Most players that we consider good or hall of fame worthy started off their careers a little slow, then gradually improved year after year maintaining their hall of fame numbers only to come to a screeching halt due to age, injury, and lack of production.

Pujols shows no signs of this behavior. He started off as a monster and has stayed monstrous for ten years. Same numbers, year after year.

That is like buying a brand new BMW that initially drives like a champ and for the next ten or more years shows absolutely no signs of wear. NONE. Drives perfect. No mileage. NONE. NONE. NONE.

What an investment that is. What an investment Pujols is. By the trend shown in his numbers there is no reason why we should believe he isn’t worth another five-year mega contract. Something you may tend to pay to a 24 year old up and coming super star with a lot of ceiling room.

Pujols is the man. He really is.

Its not realistic and jokingly so, you have to trust that under the numbers he could play to 60 or 100 years old and put up the same stats every year.

All good things come to an end though, but in the stock market-when you see a bull stock such as this-a comet of financially overflowing production and madness- you have to take the risk and put all the money on the table. All in hopes of that one RING. Which Pujols already owns.

The task for Dayton Moore in the front office isn’t convinces Pujols to come to KC. If the money is good then he is in. He and his wife are from here and Pujols knows well that this is a good place for him to finish out. He isn’t trying to get to the Yankees or Red sox to get a title before the ship sinks. He already has one. He has done everything that is expected of a hall of fame caliber player. Titles and numbers get you there -Piece of cake for Albert.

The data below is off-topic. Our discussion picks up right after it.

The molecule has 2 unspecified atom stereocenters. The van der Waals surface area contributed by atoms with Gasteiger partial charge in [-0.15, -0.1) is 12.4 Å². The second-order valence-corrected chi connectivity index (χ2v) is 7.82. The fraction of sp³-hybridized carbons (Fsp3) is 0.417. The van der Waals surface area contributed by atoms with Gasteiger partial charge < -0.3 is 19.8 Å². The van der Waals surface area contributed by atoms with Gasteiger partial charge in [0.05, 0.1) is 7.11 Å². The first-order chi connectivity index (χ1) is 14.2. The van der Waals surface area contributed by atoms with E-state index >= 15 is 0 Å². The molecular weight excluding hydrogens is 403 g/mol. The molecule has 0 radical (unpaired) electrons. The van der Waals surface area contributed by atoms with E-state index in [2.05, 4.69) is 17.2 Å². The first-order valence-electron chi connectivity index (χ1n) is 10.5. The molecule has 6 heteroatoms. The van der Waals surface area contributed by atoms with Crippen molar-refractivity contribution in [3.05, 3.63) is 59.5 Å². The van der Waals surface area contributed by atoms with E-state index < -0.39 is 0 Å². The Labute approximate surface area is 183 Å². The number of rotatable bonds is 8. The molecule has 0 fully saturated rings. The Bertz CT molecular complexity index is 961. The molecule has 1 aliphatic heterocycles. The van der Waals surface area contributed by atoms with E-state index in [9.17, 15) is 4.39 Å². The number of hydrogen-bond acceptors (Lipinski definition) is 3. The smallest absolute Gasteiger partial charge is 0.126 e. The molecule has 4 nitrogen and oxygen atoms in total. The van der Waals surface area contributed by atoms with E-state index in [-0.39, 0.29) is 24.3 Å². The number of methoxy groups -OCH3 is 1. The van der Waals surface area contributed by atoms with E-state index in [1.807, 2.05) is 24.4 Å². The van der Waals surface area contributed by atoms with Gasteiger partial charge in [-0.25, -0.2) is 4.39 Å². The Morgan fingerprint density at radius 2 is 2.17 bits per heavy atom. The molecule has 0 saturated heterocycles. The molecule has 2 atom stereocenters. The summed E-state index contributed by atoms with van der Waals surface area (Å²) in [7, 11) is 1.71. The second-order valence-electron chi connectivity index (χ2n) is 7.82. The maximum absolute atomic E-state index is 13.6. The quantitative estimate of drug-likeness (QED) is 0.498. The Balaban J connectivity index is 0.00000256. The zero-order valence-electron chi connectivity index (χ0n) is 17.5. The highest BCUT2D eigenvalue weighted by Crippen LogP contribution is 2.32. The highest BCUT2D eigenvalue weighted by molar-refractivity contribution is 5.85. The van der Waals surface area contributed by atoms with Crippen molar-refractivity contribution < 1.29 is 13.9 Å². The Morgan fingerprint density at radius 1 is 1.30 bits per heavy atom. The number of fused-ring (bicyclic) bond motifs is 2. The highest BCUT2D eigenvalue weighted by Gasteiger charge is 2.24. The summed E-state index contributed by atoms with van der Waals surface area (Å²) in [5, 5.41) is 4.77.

The real task is convincing David Glass to do the unusual in the Royals business. Pay for the big gun and see what happens. Big guns cost more money. More production costs more money. You want something more out of a player? Pay him more. Pujols will produce. So pay him what he is so confident he will do. Pull the trigger Glass. This is your one shot to grab the best on the market. The odds are in your favor and if you don’t take advantage its easy to believe you don’t really care- its bad business for you to pass this up. Its naive and stupid for you to not see this and any excuse will not work.

Sign your all star. Good luck.

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- who has written 10 posts on I-70 Baseball.


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One Response to “The Pujols Effect”

  1. john says:

    You make a great argument for him going to KC, though the way I read this is the same argument that would keep him in St.Louis for life other then his golden years playing as a DH.
    Somehow I just dont see him in KC Colors. The way Berkman is playing now it seems to make it a no brainer to let Albert go and sign Lance next year. Put Craig in right, and all is set.
    I think the way he is playing no matter how he finishes the season he is showing his number will go down. Boston and New York have proven you cant buy a team. He should have signed a contract before the season, I dont see him getting 8 to 10 years at all. 5 to 6 at most with an option. But still in St. Louis. This article could apply to Berkman as well going to KC to finish his career. Look how he has effected the clubhouse with his experience.